When it comes to preparing a job application or presenting themselves in the best possible light at interview, marketers sometimes forget about the real advantages they possess. My experience is that it’s a tough marketplace out there and candidates need to draw on everything they have in their professional armoury.

The one undeniable advantage marketers have is that they know about the point of differentiation. They know about branding and they know how to package up a product or service. When it comes to marketing their own brand, however, they often let themselves down. It’s the classic case of the plumber with the leaky taps at home.

If you’re about to take the job plunge, the first rule is to step back and assess how proficient you are at marketing the product that is ‘you’. Ask yourself these key questions:

  1. If you’re asked what makes you special, do you have a simple but memorable response? Are you able to articulate exactly what it is that is your personal point of difference – a point of difference to which any employer would respond with interest?
  2. Do you see your CV as a sales tool for the product that is ‘you’? I often come across communicators and marketers with ineffective résumés and CVs. Ask yourself what does this potential employer want to know about me? What is the most effective way for me to present this? How do I demonstrate my claims?
  3. How effectively are you networking to find the job that is right for you? Are you active in your job search? Registering with agencies? Speaking to former colleagues and hiring managers and selling yourself to their network of contacts?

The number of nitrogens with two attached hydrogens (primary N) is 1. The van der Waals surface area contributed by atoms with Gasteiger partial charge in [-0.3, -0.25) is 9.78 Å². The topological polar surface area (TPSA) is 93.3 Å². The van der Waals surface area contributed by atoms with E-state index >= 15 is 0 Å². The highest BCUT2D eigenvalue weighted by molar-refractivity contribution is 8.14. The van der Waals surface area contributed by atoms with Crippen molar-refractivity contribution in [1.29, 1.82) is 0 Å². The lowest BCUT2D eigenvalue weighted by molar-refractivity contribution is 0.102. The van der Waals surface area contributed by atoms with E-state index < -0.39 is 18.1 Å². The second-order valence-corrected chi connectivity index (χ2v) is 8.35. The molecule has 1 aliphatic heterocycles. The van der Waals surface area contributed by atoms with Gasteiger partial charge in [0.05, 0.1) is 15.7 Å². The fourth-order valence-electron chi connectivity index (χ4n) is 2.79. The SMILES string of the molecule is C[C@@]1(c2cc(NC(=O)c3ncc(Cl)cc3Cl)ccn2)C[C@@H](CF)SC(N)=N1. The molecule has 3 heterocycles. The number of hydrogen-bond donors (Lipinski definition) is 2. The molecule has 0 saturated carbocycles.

4. Are you putting the time and effort that is required to be successful in your job search? You wouldn’t kick off a marketing campaign without some strategic thinking, so you should always dedicate the appropriate resources to your job search too – that’s if you’re serious and not just having a bad day in the office.

Developing the ‘you’ brand

Developing a brand for yourself works, especially if you are looking to change industries. Be clear about how you can add more value to an employer than candidates currently working in that industry. FMCG and financial services both have high barriers to entry, so for these industries you need to think about the value proposition you offer.

What kind of values do you stand for? How are these demonstrated in your approach to your work? How are these aligned with the values of the organisation?

Put yourself in the shoes of the hiring manager. What makes your application of interest? Which skills and experience are most relevant? The best way to find out is through a recruiter who will know the HR/marketing/communications manager. This is where a good recruiter shows their worth – those with a good client relationship will know a client’s skill gaps and business issues and how you as a candidate can fill those.

Turning your CV into an effective marketing tool
Your CV has to stand out from the rest, but for all the right reasons. Upon graduating I sent out my CV with a wrapper from a tin of beans and a mustard jar with a cover letter stating I was full of beans and keen as mustard. Yes, I know this is a cheesy example, but it made my application stand out from the crowd.